National Alliance on Mental Illness
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Back to School: Changes and Challengesby Teri Brister, Ph.D., director, NAMI Young Family Programs
Labor Day is nearly here, and with it comes the American back-to-school ritual. While the media uses images of smiling, happy youth, usually in groups, to portray this as an exciting time of year, the reality is that for many youth and their families, the anticipation of another school year can trigger anxiety and stress. These young people are not usually portrayed in the popular media. For them, back to school can bring the fear of meeting new teachers, concern about being able to fit into a classroom with a new group of kids, a possible change of classrooms and a variety of other adjustments that will result in a new routine. Seen through this lens, the back-to-school season can be intimidating for kids and their families.
Different Reactions to Change
A new school year brings change, and change can create stress. Stress is a natural part of life. For the majority of children and youth, this stress is fleeting and, after a few days, they successfully navigate the tasks before them. However this does not happen in every case.
On Jan. 3, 2001, the U.S. Surgeon General released a report stating that 12 percent of American children under the age of 18 live with a diagnosable mental illness. In any given year, only about 20 percent of the children and adolescents identified as having a mental illness receive any type of mental health treatment. Estimates are that one-half of all lifetime cases of mental disorders begin by age 14.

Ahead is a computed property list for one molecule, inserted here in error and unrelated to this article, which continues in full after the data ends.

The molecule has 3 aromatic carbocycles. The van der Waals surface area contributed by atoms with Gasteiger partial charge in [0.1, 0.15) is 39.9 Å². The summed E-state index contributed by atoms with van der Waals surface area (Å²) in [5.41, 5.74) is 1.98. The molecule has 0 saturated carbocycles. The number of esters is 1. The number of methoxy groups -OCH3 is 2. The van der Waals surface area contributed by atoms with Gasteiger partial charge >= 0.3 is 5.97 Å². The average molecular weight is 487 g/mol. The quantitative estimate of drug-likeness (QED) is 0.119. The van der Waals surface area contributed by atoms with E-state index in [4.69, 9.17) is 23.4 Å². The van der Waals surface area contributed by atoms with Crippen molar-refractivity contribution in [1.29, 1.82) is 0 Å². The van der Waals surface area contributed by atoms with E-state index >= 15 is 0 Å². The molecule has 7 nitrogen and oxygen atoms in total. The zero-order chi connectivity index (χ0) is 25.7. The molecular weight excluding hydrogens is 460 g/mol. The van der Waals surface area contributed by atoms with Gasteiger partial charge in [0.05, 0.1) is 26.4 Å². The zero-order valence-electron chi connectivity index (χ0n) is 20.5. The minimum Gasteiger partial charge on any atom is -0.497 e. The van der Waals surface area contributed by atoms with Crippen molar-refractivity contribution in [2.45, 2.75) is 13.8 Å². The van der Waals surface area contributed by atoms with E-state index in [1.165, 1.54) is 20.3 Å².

Not every child who experiences difficulties adjusting to the new school year will be diagnosed with a mental illness. A successful school year for these children depends largely on the ability of family caregivers and school personnel to recognize when a child’s reactions are no longer “normal” or “typical” and require attention. When, in the context of adjusting to new routines, children are refusing to return to school, having difficulty concentrating and staying in their seats or any other reaction in a long list of challenging behaviors deserves to have someone take the time to understand why these difficulties are occurring.
Parents as Advocates
Psychologist Dr. Ross Greene, author of Lost at School (2008), made the case that children do well when they can and if they are not doing well, it’s due to a lack of skills. Parents, family caregivers and teachers have the obligation to each child in their care to attempt to identify what is standing the way of those who are not doing well.
School is major part of every child’s life. With an average day of up to eight hours, children spend the majority of their lives at school. School is not only where they learn from books, it is where they begin to learn who they are and how they fit into the world outside their homes and families. The manner in which they acclimate can set the stage for how they navigate the rest of their lives. It’s never safe to assume that things will go smoothly and that children will automatically get what they need, and are entitled to, from the school system. Parents and other family caregivers are the best advocates for their own children and have to become comfortable partnering with the school personnel.